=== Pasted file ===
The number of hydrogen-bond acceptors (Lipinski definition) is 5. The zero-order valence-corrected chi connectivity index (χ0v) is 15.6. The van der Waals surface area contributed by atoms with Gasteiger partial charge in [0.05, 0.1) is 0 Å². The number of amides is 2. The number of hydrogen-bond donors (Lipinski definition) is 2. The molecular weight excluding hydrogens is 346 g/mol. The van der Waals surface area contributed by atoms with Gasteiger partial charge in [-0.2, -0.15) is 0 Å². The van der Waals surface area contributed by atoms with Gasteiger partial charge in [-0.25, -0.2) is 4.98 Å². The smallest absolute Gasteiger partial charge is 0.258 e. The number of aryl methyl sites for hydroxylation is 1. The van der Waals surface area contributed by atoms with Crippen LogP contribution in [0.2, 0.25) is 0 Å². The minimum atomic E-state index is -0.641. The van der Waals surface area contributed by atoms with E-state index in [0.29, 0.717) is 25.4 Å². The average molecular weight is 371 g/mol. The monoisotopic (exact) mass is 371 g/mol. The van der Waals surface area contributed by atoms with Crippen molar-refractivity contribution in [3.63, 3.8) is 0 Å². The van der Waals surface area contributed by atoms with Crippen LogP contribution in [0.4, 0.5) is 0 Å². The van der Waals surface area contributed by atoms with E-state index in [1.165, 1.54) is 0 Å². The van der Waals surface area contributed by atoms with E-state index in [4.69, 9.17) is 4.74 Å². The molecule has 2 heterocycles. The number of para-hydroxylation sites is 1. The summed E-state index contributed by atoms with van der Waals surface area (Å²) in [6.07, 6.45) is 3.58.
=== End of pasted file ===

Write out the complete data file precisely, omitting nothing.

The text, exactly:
The number of hydrogen-bond acceptors (Lipinski definition) is 5. The zero-order valence-corrected chi connectivity index (χ0v) is 15.6. The van der Waals surface area contributed by atoms with Gasteiger partial charge in [0.05, 0.1) is 0 Å². The number of amides is 2. The number of hydrogen-bond donors (Lipinski definition) is 2. The molecular weight excluding hydrogens is 346 g/mol. The van der Waals surface area contributed by atoms with Gasteiger partial charge in [-0.2, -0.15) is 0 Å². The van der Waals surface area contributed by atoms with Gasteiger partial charge in [-0.25, -0.2) is 4.98 Å². The smallest absolute Gasteiger partial charge is 0.258 e. The number of aryl methyl sites for hydroxylation is 1. The van der Waals surface area contributed by atoms with Crippen LogP contribution in [0.2, 0.25) is 0 Å². The minimum atomic E-state index is -0.641. The van der Waals surface area contributed by atoms with E-state index in [0.29, 0.717) is 25.4 Å². The average molecular weight is 371 g/mol. The monoisotopic (exact) mass is 371 g/mol. The van der Waals surface area contributed by atoms with Crippen molar-refractivity contribution in [3.63, 3.8) is 0 Å². The van der Waals surface area contributed by atoms with Crippen LogP contribution in [0.4, 0.5) is 0 Å². The van der Waals surface area contributed by atoms with E-state index in [1.165, 1.54) is 0 Å². The van der Waals surface area contributed by atoms with E-state index in [4.69, 9.17) is 4.74 Å². The molecule has 2 heterocycles. The number of para-hydroxylation sites is 1. The summed E-state index contributed by atoms with van der Waals surface area (Å²) in [6.07, 6.45) is 3.58.